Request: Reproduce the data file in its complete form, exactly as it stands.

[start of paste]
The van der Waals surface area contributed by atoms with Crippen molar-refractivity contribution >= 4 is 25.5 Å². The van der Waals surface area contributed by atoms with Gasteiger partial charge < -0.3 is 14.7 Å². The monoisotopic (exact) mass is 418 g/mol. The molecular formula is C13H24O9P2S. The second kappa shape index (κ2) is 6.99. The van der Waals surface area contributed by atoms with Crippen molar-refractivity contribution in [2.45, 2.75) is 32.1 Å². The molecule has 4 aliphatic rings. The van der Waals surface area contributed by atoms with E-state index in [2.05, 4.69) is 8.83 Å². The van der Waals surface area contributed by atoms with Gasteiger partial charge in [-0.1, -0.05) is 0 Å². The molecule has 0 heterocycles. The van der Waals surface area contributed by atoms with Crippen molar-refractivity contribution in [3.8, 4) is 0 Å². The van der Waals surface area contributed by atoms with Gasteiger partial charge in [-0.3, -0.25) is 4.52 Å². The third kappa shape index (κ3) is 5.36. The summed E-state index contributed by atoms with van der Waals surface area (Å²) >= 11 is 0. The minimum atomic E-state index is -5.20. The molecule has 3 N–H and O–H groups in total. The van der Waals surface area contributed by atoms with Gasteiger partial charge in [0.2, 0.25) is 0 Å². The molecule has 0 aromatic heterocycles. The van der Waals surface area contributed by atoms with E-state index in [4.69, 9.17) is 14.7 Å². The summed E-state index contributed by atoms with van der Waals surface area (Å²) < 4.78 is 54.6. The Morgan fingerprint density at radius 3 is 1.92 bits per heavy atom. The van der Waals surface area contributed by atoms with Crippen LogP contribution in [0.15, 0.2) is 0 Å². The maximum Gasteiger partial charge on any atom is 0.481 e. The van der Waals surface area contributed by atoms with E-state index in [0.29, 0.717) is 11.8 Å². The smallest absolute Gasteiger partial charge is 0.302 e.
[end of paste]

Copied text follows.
The van der Waals surface area contributed by atoms with Crippen molar-refractivity contribution >= 4 is 25.5 Å². The van der Waals surface area contributed by atoms with Gasteiger partial charge < -0.3 is 14.7 Å². The monoisotopic (exact) mass is 418 g/mol. The molecular formula is C13H24O9P2S. The second kappa shape index (κ2) is 6.99. The van der Waals surface area contributed by atoms with Crippen molar-refractivity contribution in [2.45, 2.75) is 32.1 Å². The molecule has 4 aliphatic rings. The van der Waals surface area contributed by atoms with E-state index in [2.05, 4.69) is 8.83 Å². The van der Waals surface area contributed by atoms with Gasteiger partial charge in [-0.1, -0.05) is 0 Å². The molecule has 0 heterocycles. The van der Waals surface area contributed by atoms with Crippen molar-refractivity contribution in [3.8, 4) is 0 Å². The van der Waals surface area contributed by atoms with Gasteiger partial charge in [-0.3, -0.25) is 4.52 Å². The third kappa shape index (κ3) is 5.36. The summed E-state index contributed by atoms with van der Waals surface area (Å²) >= 11 is 0. The minimum atomic E-state index is -5.20. The molecule has 3 N–H and O–H groups in total. The van der Waals surface area contributed by atoms with Gasteiger partial charge in [0.2, 0.25) is 0 Å². The molecule has 0 aromatic heterocycles. The van der Waals surface area contributed by atoms with E-state index in [4.69, 9.17) is 14.7 Å². The summed E-state index contributed by atoms with van der Waals surface area (Å²) < 4.78 is 54.6. The Morgan fingerprint density at radius 3 is 1.92 bits per heavy atom. The van der Waals surface area contributed by atoms with Crippen LogP contribution in [0.15, 0.2) is 0 Å². The maximum Gasteiger partial charge on any atom is 0.481 e. The van der Waals surface area contributed by atoms with E-state index in [0.29, 0.717) is 11.8 Å². The smallest absolute Gasteiger partial charge is 0.302 e.